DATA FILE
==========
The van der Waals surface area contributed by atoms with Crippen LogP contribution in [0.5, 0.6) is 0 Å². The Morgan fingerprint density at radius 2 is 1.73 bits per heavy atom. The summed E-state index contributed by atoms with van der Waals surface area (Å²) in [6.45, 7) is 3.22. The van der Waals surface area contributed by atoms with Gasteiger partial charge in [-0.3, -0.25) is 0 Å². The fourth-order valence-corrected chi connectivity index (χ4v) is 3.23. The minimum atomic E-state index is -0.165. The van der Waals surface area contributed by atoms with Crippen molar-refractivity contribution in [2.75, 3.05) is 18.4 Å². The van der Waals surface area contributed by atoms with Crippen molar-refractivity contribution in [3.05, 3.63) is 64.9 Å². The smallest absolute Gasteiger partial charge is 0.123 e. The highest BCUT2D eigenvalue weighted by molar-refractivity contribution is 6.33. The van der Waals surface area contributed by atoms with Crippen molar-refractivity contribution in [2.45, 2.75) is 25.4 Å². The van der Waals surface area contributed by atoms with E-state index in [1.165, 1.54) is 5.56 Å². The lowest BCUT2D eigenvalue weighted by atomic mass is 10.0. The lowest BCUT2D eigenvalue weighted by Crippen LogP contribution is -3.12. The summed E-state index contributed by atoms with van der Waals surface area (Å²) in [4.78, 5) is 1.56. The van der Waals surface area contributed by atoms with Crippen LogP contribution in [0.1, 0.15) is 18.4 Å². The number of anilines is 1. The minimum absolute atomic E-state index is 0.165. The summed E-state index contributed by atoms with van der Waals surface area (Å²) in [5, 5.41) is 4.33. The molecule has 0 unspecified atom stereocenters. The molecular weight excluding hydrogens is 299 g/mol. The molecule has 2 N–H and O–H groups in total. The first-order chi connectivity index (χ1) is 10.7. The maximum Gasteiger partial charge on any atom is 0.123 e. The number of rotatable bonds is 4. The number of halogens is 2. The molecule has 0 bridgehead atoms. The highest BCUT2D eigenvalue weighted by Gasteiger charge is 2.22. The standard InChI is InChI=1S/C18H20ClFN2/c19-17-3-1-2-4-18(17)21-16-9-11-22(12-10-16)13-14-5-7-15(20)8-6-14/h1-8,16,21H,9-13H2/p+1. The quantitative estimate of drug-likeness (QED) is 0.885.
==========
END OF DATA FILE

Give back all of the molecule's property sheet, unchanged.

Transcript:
The van der Waals surface area contributed by atoms with Crippen LogP contribution in [0.5, 0.6) is 0 Å². The Morgan fingerprint density at radius 2 is 1.73 bits per heavy atom. The summed E-state index contributed by atoms with van der Waals surface area (Å²) in [6.45, 7) is 3.22. The van der Waals surface area contributed by atoms with Gasteiger partial charge in [-0.3, -0.25) is 0 Å². The fourth-order valence-corrected chi connectivity index (χ4v) is 3.23. The minimum atomic E-state index is -0.165. The van der Waals surface area contributed by atoms with Crippen molar-refractivity contribution in [2.75, 3.05) is 18.4 Å². The van der Waals surface area contributed by atoms with Crippen molar-refractivity contribution in [3.05, 3.63) is 64.9 Å². The smallest absolute Gasteiger partial charge is 0.123 e. The highest BCUT2D eigenvalue weighted by molar-refractivity contribution is 6.33. The van der Waals surface area contributed by atoms with Crippen molar-refractivity contribution in [2.45, 2.75) is 25.4 Å². The van der Waals surface area contributed by atoms with E-state index in [1.165, 1.54) is 5.56 Å². The lowest BCUT2D eigenvalue weighted by atomic mass is 10.0. The lowest BCUT2D eigenvalue weighted by Crippen LogP contribution is -3.12. The summed E-state index contributed by atoms with van der Waals surface area (Å²) in [4.78, 5) is 1.56. The van der Waals surface area contributed by atoms with Crippen LogP contribution in [0.1, 0.15) is 18.4 Å². The number of anilines is 1. The minimum absolute atomic E-state index is 0.165. The summed E-state index contributed by atoms with van der Waals surface area (Å²) in [5, 5.41) is 4.33. The molecule has 0 unspecified atom stereocenters. The molecular weight excluding hydrogens is 299 g/mol. The molecule has 2 N–H and O–H groups in total. The first-order chi connectivity index (χ1) is 10.7. The maximum Gasteiger partial charge on any atom is 0.123 e. The number of rotatable bonds is 4. The number of halogens is 2. The molecule has 0 bridgehead atoms. The highest BCUT2D eigenvalue weighted by Gasteiger charge is 2.22. The standard InChI is InChI=1S/C18H20ClFN2/c19-17-3-1-2-4-18(17)21-16-9-11-22(12-10-16)13-14-5-7-15(20)8-6-14/h1-8,16,21H,9-13H2/p+1. The quantitative estimate of drug-likeness (QED) is 0.885.